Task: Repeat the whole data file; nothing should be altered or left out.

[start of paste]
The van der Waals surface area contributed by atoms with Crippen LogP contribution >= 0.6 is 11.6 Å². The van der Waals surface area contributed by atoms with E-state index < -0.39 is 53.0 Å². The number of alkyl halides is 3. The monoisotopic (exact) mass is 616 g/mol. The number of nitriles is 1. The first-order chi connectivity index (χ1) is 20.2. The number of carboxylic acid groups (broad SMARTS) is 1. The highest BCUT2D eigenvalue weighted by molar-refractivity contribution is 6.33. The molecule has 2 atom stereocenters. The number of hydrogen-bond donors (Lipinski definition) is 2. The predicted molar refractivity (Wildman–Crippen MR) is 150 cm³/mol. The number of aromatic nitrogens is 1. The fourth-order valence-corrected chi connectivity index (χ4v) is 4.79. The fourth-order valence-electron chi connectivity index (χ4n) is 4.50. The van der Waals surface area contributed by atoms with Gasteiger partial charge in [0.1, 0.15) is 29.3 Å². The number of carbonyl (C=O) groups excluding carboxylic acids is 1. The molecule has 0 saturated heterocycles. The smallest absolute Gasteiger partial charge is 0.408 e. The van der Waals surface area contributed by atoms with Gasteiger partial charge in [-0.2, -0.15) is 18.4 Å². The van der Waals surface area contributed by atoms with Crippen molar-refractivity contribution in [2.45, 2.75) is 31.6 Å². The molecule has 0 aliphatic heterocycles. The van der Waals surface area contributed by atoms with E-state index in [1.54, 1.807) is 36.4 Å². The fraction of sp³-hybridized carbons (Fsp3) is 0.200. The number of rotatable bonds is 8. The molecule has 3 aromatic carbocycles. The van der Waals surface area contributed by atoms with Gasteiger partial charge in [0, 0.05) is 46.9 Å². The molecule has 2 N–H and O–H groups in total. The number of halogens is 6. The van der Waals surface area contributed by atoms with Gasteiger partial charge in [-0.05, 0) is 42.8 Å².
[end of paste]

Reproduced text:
The van der Waals surface area contributed by atoms with Crippen LogP contribution >= 0.6 is 11.6 Å². The van der Waals surface area contributed by atoms with E-state index < -0.39 is 53.0 Å². The number of alkyl halides is 3. The monoisotopic (exact) mass is 616 g/mol. The number of nitriles is 1. The first-order chi connectivity index (χ1) is 20.2. The number of carboxylic acid groups (broad SMARTS) is 1. The highest BCUT2D eigenvalue weighted by molar-refractivity contribution is 6.33. The molecule has 2 atom stereocenters. The number of hydrogen-bond donors (Lipinski definition) is 2. The predicted molar refractivity (Wildman–Crippen MR) is 150 cm³/mol. The number of aromatic nitrogens is 1. The fourth-order valence-corrected chi connectivity index (χ4v) is 4.79. The fourth-order valence-electron chi connectivity index (χ4n) is 4.50. The van der Waals surface area contributed by atoms with Gasteiger partial charge in [0.1, 0.15) is 29.3 Å². The number of carbonyl (C=O) groups excluding carboxylic acids is 1. The molecule has 0 saturated heterocycles. The smallest absolute Gasteiger partial charge is 0.408 e. The van der Waals surface area contributed by atoms with Gasteiger partial charge in [-0.2, -0.15) is 18.4 Å². The van der Waals surface area contributed by atoms with Crippen molar-refractivity contribution in [2.45, 2.75) is 31.6 Å². The molecule has 0 aliphatic heterocycles. The van der Waals surface area contributed by atoms with E-state index in [1.54, 1.807) is 36.4 Å². The fraction of sp³-hybridized carbons (Fsp3) is 0.200. The number of rotatable bonds is 8. The molecule has 3 aromatic carbocycles. The van der Waals surface area contributed by atoms with Gasteiger partial charge in [0, 0.05) is 46.9 Å². The molecule has 2 N–H and O–H groups in total. The number of halogens is 6. The van der Waals surface area contributed by atoms with Gasteiger partial charge in [-0.05, 0) is 42.8 Å².